Despite decades of legal protection, the billion or so monarch butterflies that overwinter in Mexico are losing the cloudbelt forests they depend on. New research shows that logging in these forests has actually increased and, if unchecked, will destroy most of the monarch's overwintering habitat within decades.
Up to a billion monarch butterflies overwinter in Mexico's cloudbelt forests, and the government has legally protected them for decades. But new research shows that timber harvest in and around these reserves has actually increased and that, at the current rate, logging will destroy most of the monarch's overwintering habitat within decades.
"Our findings reflect the limitations of government-mandated protection decrees as deterrents to habitat degradation," say the researchers. "The grandeur of the monarch butterfly overwintering phenomenon in this tiny area of Mexico is too great a cultural and biological treasure for this rampantly destructive process to continue."
This work is presented in the April issue of Conservation Biology by Lincoln Brower, who was then at the University of Florida at Gainesville and is now at Sweet Briar College in Sweet Briar, Virginia, and seven Mexican co-authors.
Every fall, the eastern North American monarch butterflies migrate to mountain forests in central Mexico, where they overwinter in dense clusters on the boughs and trunks of oyamel firs. The 30 or so overwintering sites are in a cloudbelt that protects the butterflies from freezing on cold nights and from dessicating during the winter dry season. Since these overwintering sites were discovered in 1975, there have been three presidential decrees protecting them (in 1980, 1986 and 2000). But logging has still continued in and around the monarch butterfly reserves.
To assess the effects of this logging, Brower and his colleagues compared aerial images of a major overwintering area that were taken over a 28-year period (in 1971, 1984 and 1999). The 100,000-acre area includes three monarch overwintering reserves (Chincua, Campanario and Chivati Huacal). The researchers gauged forest quality in the area based on the extent of continuous cover: conserved forest had 80% continuous cover, semialtered forest had 30-80% continuous cover and altered forest had less than 30% continuous cover.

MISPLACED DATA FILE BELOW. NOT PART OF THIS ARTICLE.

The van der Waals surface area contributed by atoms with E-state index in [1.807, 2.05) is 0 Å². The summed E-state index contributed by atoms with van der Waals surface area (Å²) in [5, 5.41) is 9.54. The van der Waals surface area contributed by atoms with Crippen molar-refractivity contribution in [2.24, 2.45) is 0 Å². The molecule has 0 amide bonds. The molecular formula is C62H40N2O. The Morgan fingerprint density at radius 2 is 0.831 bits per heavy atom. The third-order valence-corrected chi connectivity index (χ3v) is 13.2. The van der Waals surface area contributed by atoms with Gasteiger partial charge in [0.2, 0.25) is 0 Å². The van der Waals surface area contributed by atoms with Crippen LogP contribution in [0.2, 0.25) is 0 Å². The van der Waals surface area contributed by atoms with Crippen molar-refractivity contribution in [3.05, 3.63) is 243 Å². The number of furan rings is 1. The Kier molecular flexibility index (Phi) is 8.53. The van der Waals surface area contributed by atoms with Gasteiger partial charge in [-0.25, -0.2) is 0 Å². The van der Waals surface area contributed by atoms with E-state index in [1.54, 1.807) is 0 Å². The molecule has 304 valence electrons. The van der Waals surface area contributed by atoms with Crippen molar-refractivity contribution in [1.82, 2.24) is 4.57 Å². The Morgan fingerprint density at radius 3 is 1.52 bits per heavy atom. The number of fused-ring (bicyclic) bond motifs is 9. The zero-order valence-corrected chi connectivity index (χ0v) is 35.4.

Brower and his colleagues found that in 1971, the three reserves were surrounded and connected by extensive areas of conserved forest. But by 1999, more than 40% of the conserved forest had been degraded to semialtered or altered forest. Moreover, the remaining conserved forest was far more fragmented: the number of fragments more than quadrupled (from 13 to 60) and the average size dropped nearly 90% (from about 5,000 to 600 acres).
The researchers also found that degradation of conserved forest actually increased after the 1986 presidential decree protecting the monarch overwintering sites. Degradation around the reserves increased from about 1.7% to 2.4% per year; and, even worse, degradation in the reserves more than tripled, rising from about 1% to 3% per year.
Since then, the rate of forest degradation has continued to accelerate "ominously", says Brower. "A recent visit in March 2002 indicates severe illegal logging around the decreed areas as well as within them, in direct violation of the 2000 presidential decree," he says.
Even so, there is hope. The 2000 decree established a new ecosystem-based monarch butterfly reserve system. Besides tripling the area protected to nearly 140,000 acres, this decree approved use of a multimillion-dollar trust fund to compensate local people for their wood rights and to help them shift to conservation-based economies.
However, Brower and his colleagues caution that the new decree will help the butterflies only if it has teeth: wood harvest must be limited and the limit must be enforced. In addition, local communities must be compensated fairly. If these conditions are met, field observations suggest that this habitat could restore itself naturally within a few decades, say the researchers.
Brower's co-authors are: Guillermo Castilleja of the World Wildlife Fund's Endangered Species Program in Washington, DC; Armando Peralta and Jose Lopez-Garcia of the Universidad Nacional Autonoma de Mexico's Instituto de Geografia in Mexico City; Luis Bojorquez-Tapia, Salomon Diaz and Daniela Melgarejo of the Universidad Nacional Autonoma de Mexico's Instituto de Ecologia in Mexico City; and Monica Missrie of the University of Minnesota in St. Paul.
The above post is reprinted from materials provided by Society For Conservation Biology. Note: Content may be edited for style and length.
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